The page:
President-elect Barack Obama's win is so cataclysmically historic one knows not where to begin. First, his victory signifies the death of the Old South and President Nixon's infamous "Southern Strategy," which the GOP has used successfully for almost four decades to win presidential elections:
When President Lyndon B. Johnson championed the Civil Rights Act of 1964 and the Voting Rights Act of 1965, some Republican strategists saw a potential bonanza in the South. They thought their party could reap the votes of white people uneasy with Democrats, or downright hostile to them, for advancing the cause of black people.
Does it mean racism is dead in America? Not quite, but it's certainly on life support. It means what former Sen. George Allen and later McCain spokesperson Nancy Pfotenhauer referred to as the "real Virginia" (in which Virginia politics was dominated by the state's conservative southern region) has been replaced. This southern revolution is driven by the politics of liberal northerners from outside the state who have flocked in great numbers to the Washington, D.C., suburbs known as Northern Virginia and who now dominate state politics. The same is true all over the South, including North Carolina, where in Raleigh, the third-fastest-growing city in the United States (home to former archconservative Sen. Jesse Helms), Republicans find themselves outnumbered by northeasterners moving in in droves.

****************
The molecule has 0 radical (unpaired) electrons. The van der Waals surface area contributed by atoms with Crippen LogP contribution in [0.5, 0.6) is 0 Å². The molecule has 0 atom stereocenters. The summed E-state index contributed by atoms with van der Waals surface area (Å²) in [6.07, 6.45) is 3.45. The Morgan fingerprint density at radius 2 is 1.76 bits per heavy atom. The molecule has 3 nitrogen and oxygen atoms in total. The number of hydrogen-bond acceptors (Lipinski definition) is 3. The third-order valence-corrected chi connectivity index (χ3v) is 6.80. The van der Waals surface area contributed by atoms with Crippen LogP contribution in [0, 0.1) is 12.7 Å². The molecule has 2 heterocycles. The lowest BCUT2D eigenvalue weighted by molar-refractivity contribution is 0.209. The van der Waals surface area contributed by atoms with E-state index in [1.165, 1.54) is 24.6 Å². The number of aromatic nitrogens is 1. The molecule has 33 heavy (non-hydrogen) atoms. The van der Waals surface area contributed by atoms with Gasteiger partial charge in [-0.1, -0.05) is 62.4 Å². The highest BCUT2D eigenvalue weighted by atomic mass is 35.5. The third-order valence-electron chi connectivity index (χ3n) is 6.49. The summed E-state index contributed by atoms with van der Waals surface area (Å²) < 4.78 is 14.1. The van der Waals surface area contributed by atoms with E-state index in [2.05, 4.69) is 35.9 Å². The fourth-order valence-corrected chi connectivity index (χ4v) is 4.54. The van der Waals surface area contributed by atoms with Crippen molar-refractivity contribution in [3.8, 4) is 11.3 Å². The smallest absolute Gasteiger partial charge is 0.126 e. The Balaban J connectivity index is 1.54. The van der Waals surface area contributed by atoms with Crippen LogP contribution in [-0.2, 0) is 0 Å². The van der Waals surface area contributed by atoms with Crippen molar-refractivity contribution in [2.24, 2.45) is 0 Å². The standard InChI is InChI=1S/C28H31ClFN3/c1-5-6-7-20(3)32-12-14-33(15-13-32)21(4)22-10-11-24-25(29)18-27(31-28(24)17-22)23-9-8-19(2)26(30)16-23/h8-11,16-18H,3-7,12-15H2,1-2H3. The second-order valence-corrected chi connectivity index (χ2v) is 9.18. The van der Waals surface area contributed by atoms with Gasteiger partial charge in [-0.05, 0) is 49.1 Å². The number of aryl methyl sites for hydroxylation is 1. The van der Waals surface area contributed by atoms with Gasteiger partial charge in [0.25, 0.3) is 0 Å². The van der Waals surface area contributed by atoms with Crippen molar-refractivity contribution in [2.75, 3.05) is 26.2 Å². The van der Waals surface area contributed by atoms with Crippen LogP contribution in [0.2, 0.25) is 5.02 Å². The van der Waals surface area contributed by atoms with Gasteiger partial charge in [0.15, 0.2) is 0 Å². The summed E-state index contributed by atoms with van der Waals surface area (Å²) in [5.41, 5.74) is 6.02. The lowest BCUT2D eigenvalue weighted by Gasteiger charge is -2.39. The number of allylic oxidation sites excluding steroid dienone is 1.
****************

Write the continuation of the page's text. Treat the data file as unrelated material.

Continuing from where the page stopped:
It also means Americans will finally have the chance to figure out what President-elect Obama means by his two campaign slogans: first, "Change We Can Believe In," later tweaked to read, "The Change We Need."
Sen. John McCain argued unsuccessfully that Obama's version of change meant a reversion to 1960s and '70s-style liberalism—or, in the phrase made famous by former President Ronald Reagan, "tax and spend" liberalism. Obama promised scores of new federal programs including an effort as large as FDR's public works program that pulled the country out of the Great Depression. He also promised not to raise taxes on 95 percent of American workers. It will be impossible for Obama to fulfill all those promises. So politics watchers will be scrutinizing him to see which ones he fulfills and which ones he breaks.
Meanwhile, the GOP needs to go back, lick its wounds, and reconfigure. My hunch is the Christian conservatives who've had a lock on the party's policies for the past eight years need to give up control to moderate Republicans. The GOP needs to revisit the "Big Tent" vision of the late Lee Atwater or be strangled by the current leaders who envision a return to the Old South. It's not happening.